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The Cult of Cohasset This work has been published in the Teen Ink monthly print magazine.


     It'sironic: one of the most affluent towns in Massachusetts is one of the best at providing volunteers for the Appalachia Service Project. My seaside town and its neighbors use this project as a reality check to interact with some of the poorest communities in the nation. Almost every high school student here experiences it.

The Reverend Gary Ritts brought the Appalachia Service Project here 19 years ago. The first group consisted of only a few work crews, but has grown into five centers with five work crews per center, totalling around 175 volunteers. This project focuses on West Virginia, Kentucky and Tennessee, and the trip is usually wet and muggy.

Everything from painting walls to digging ditches to repairing roofs must be done in these counties, and teenagers sacrifice summer vacations to help families in need get it done. Sure, it is fun to be with friends and hang out at night, playing cards and listening to music, but if you ask anyone who participates in the project, they do it for the families.

There are months of planning before the journey actually begins. Car washes and the Cohasset Road Race are two fund raisers that get students involved in their own community before moving on to a bigger project. Stock sales (donations given by adult sponsors of student volunteers) are also important and bring in the most money.

When school is over, the journey to the heart of poverty begins. I have gone to Appalachia the last two summers and volunteered in Leslie County, Kentucky and Summers County, West Virginia. At the centers, the volunteers are welcomed by the four excited staff members and other volunteers from around the country. Each work crew has a family or person whose home they help improve. In Summers County, my work crew had a family with two young boys and a baby. How these folks live and interact with each other changed my feelings on the importance of family, humility and forgiveness.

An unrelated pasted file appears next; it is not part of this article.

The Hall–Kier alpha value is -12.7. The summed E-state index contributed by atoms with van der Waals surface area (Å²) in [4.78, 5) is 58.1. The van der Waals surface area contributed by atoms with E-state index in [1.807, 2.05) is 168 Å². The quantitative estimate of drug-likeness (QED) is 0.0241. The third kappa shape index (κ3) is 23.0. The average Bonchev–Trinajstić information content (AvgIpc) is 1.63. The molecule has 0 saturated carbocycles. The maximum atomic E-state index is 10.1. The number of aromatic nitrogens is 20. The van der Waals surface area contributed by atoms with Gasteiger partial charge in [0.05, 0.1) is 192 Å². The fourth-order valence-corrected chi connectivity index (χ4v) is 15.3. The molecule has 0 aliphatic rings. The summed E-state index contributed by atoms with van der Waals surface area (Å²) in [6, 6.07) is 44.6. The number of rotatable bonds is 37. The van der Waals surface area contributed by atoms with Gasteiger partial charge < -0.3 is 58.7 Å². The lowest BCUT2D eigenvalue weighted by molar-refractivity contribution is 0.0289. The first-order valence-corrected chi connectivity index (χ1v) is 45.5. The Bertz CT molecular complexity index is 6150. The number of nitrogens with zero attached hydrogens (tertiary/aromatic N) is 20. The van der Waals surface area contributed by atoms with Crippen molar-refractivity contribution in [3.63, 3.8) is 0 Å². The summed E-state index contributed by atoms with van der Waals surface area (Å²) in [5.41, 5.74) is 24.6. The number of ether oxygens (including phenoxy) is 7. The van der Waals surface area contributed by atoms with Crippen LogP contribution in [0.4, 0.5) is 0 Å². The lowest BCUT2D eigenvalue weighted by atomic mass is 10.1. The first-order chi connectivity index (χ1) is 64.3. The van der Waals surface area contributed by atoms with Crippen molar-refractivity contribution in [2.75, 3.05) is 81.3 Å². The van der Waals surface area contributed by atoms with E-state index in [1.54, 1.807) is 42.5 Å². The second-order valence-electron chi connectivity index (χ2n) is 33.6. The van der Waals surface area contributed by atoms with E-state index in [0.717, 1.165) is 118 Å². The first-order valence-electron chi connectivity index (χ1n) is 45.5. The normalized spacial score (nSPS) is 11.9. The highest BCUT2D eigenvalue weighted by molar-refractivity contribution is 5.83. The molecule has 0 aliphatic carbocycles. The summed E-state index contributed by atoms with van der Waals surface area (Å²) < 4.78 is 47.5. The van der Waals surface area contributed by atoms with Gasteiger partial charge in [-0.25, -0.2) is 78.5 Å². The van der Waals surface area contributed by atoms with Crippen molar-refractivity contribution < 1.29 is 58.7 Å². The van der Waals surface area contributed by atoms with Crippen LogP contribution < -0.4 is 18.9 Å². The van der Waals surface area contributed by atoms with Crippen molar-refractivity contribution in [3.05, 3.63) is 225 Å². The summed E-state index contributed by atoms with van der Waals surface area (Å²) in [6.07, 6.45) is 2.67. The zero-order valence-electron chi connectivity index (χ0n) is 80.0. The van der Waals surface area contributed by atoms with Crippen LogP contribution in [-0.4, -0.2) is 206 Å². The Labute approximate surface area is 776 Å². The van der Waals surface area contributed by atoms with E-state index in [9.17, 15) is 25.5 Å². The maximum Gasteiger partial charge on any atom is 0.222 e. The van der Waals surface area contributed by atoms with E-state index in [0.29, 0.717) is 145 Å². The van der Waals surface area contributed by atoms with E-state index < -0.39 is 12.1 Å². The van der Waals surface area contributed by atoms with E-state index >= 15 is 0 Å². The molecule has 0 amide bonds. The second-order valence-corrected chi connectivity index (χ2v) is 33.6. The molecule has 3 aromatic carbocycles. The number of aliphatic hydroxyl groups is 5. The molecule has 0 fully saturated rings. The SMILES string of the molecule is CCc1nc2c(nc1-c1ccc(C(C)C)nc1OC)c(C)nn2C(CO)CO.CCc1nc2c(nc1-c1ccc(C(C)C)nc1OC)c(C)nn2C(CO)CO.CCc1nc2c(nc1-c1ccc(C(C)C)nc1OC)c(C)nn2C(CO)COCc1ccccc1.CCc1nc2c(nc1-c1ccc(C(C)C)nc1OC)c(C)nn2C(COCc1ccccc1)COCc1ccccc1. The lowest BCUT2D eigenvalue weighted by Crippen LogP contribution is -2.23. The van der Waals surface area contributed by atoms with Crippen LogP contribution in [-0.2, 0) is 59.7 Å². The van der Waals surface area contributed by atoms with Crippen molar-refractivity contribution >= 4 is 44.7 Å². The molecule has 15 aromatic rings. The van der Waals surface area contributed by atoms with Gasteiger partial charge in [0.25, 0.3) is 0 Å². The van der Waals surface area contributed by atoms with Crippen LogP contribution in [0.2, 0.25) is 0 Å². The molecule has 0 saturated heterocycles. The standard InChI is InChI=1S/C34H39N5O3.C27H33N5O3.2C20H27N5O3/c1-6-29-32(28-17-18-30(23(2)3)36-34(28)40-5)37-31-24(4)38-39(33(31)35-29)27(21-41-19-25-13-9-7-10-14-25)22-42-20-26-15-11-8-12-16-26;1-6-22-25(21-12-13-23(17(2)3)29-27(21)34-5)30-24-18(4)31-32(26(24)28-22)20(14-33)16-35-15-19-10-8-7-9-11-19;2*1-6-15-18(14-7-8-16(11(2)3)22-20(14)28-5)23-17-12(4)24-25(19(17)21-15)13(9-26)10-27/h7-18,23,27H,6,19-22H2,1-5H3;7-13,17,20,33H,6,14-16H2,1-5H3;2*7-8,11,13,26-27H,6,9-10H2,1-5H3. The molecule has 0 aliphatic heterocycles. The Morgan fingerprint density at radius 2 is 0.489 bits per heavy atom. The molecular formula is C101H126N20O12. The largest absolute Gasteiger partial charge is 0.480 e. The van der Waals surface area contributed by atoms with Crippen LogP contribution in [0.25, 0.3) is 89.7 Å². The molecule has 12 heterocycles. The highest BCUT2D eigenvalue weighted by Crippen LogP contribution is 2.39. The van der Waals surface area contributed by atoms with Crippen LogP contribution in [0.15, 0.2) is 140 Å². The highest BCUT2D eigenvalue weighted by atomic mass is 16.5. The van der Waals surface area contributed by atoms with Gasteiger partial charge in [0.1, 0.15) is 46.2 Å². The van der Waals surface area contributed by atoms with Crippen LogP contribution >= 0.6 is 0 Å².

In both counties, the family's relatives dominate the street or lane where they live. Even though there were few phones, they were not necessary because whenever they needed something, a brother or sister or father was just up the street and ready to help. This family connection can also be seen in another aspect of these people: their humility to allow such different teenagers into their homes. Many people I know would be embarrassed if anyone were to see their home in a less-than-perfect condition, so it is amazing that these people accept strangers into their homes.

There are a lot of "Oops" and "Sorrys" involved whenteenagers work on a project for the first time, but the homeowners are still cheerful and forgiving when it comes to a little, or even a big, mistake. I actually had a problem with the roof my work crew was mending: it was not covered properly, and when we arrived at the site after a wet night, water had leaked into the kitchen. I felt terrible, but the owner said it was alright, there was no need to worry. This level of forgiveness is rare.

There are many amazing things to be learned from this project. Maybe that is why students from my town can't wait to get their hands dirty and boots muddy. This trip doesn't just change the lives of the families who get a refurbished home, it also changes the lives of the volunteers. The Appalachia Service Project is almost a cult because it controls how the volunteers view the rest of their lives. The cult of Cohasset lives on for 2003, when masses of teenagers will again show up for the beginning of a changed life.




This work has been published in the Teen Ink monthly print magazine. This piece has been published in Teen Ink’s monthly print magazine.






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